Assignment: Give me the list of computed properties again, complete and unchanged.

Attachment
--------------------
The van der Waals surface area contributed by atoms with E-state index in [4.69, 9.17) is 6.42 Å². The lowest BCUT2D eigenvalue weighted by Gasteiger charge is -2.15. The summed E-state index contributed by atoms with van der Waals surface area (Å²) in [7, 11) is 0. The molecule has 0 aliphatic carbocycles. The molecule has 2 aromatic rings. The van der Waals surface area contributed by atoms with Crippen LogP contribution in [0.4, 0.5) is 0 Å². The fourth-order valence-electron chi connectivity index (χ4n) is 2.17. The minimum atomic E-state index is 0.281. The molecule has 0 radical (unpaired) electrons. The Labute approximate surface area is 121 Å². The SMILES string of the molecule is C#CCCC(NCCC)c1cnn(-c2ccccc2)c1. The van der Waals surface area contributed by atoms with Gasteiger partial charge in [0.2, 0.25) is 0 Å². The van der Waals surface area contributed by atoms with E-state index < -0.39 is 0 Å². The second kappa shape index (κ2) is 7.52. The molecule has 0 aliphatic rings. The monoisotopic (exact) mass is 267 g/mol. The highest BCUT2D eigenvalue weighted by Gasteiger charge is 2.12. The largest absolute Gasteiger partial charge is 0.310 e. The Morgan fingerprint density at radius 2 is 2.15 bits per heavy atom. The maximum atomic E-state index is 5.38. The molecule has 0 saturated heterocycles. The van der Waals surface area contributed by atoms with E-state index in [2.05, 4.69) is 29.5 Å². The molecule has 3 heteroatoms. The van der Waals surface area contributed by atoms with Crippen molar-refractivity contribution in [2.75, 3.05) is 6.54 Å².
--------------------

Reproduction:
The van der Waals surface area contributed by atoms with E-state index in [4.69, 9.17) is 6.42 Å². The lowest BCUT2D eigenvalue weighted by Gasteiger charge is -2.15. The summed E-state index contributed by atoms with van der Waals surface area (Å²) in [7, 11) is 0. The molecule has 0 aliphatic carbocycles. The molecule has 2 aromatic rings. The van der Waals surface area contributed by atoms with Crippen LogP contribution in [0.4, 0.5) is 0 Å². The fourth-order valence-electron chi connectivity index (χ4n) is 2.17. The minimum atomic E-state index is 0.281. The molecule has 0 radical (unpaired) electrons. The Labute approximate surface area is 121 Å². The SMILES string of the molecule is C#CCCC(NCCC)c1cnn(-c2ccccc2)c1. The van der Waals surface area contributed by atoms with Gasteiger partial charge in [0.2, 0.25) is 0 Å². The van der Waals surface area contributed by atoms with E-state index < -0.39 is 0 Å². The second kappa shape index (κ2) is 7.52. The molecule has 0 aliphatic rings. The monoisotopic (exact) mass is 267 g/mol. The highest BCUT2D eigenvalue weighted by Gasteiger charge is 2.12. The largest absolute Gasteiger partial charge is 0.310 e. The Morgan fingerprint density at radius 2 is 2.15 bits per heavy atom. The maximum atomic E-state index is 5.38. The molecule has 0 saturated heterocycles. The van der Waals surface area contributed by atoms with E-state index in [2.05, 4.69) is 29.5 Å². The molecule has 3 heteroatoms. The van der Waals surface area contributed by atoms with Crippen molar-refractivity contribution in [2.75, 3.05) is 6.54 Å².